A year after his father's death in the World Trade Center, 11-year-old Oskar Schell (Thomas Horn) sets out on a citywide scavenger hunt to find a missing lock that he hopes will reveal a message from his dad.
Credit Francois Duhamel / Warner Bros. Pictures
Oskar lies to his mother, played by Sandra Bullock, about a series of phone messages left by his father on the morning of Sept. 11, 2011.
Some critics are indignant over Stephen Daldry's film of Jonathan Safran Foer's book Extremely Loud and Incredibly Close. They say the appropriation of Sept. 11 for such a sentimental work is exploitation.
Barbara Lea was a singer known for her straightforward interpretations, precise diction, and respect for the intentions of each song's composer and lyrist. She died December 26th at the age of 82, from complications from Alzheimer's disease.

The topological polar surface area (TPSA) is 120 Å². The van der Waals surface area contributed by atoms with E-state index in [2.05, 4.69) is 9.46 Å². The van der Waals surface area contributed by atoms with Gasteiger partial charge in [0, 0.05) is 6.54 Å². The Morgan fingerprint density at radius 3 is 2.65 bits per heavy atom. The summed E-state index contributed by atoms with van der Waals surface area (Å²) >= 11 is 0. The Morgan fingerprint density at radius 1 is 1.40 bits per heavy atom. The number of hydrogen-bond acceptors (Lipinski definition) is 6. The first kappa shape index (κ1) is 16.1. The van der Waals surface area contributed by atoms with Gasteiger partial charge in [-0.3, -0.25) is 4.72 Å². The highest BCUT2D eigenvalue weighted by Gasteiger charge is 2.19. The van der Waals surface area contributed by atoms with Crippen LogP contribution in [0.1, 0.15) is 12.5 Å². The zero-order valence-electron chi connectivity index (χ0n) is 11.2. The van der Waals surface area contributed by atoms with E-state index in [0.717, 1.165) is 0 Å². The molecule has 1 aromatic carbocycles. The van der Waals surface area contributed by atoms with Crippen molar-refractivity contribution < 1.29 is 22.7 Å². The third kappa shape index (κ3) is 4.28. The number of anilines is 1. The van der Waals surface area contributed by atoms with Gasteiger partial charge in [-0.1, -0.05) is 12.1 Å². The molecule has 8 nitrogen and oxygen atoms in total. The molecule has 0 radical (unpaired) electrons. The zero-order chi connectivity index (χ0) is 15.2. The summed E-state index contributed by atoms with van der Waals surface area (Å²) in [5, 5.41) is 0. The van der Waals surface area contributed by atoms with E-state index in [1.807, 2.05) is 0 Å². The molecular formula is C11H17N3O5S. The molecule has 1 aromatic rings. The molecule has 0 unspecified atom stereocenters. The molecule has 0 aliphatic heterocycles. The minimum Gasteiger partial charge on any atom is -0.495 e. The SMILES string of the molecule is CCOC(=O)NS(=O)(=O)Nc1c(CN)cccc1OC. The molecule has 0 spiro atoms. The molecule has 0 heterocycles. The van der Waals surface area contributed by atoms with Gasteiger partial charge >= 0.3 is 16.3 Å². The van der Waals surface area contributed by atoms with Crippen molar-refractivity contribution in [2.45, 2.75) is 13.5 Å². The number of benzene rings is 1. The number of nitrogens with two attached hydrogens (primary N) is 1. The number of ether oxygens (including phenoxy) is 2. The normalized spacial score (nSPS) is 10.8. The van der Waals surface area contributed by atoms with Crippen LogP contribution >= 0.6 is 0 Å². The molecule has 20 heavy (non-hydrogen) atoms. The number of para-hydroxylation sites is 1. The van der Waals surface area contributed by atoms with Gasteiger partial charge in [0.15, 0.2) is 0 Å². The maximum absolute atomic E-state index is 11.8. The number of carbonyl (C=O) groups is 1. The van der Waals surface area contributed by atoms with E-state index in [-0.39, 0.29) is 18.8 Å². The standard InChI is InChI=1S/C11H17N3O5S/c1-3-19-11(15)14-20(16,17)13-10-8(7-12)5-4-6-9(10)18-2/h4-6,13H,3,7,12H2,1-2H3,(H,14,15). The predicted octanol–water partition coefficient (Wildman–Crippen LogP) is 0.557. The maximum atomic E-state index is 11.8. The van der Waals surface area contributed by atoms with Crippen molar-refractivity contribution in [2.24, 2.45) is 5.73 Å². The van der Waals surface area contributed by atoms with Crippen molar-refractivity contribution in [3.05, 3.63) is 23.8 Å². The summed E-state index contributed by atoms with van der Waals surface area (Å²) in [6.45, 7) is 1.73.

Lea got her start singing in clubs in the 1950s. Her first album, A Woman in Love, released in 1955, was named one of the finest recordings of the year. Though she dropped out of singing for a while, she made a comeback in New York's cabaret world in the 1970s.
Carrie Brownstein and Fred Armisen film their sketch-comedy show <em>Portlandia</em> in the summer, when Armisen is on hiatus from <em>Saturday Night Live</em>. During the rest of the year, they communicate through constant text messages, says Armisen.
Credit Chris Hornbecker / IFC
In one episode of <em>Portlandia</em>, Brownstein and Armisen started a grassroots campaign to prevent the Olympics from ever coming to Portland.
On Back to Love, Anthony Hamilton makes music from declarations. He tells a woman "I'm missing you crazy" in "Who's Loving You," and it's typical of his strategy. He states his thesis, his opinion, his desire in a voice that speaks as much as it sings for the sake of emphasis. After he's sure he's gotten his lover's attention, he begins doing his rhythm-and-blues work, mixing soul and blues and hip-hop phrasing to heighten the emotion in a song.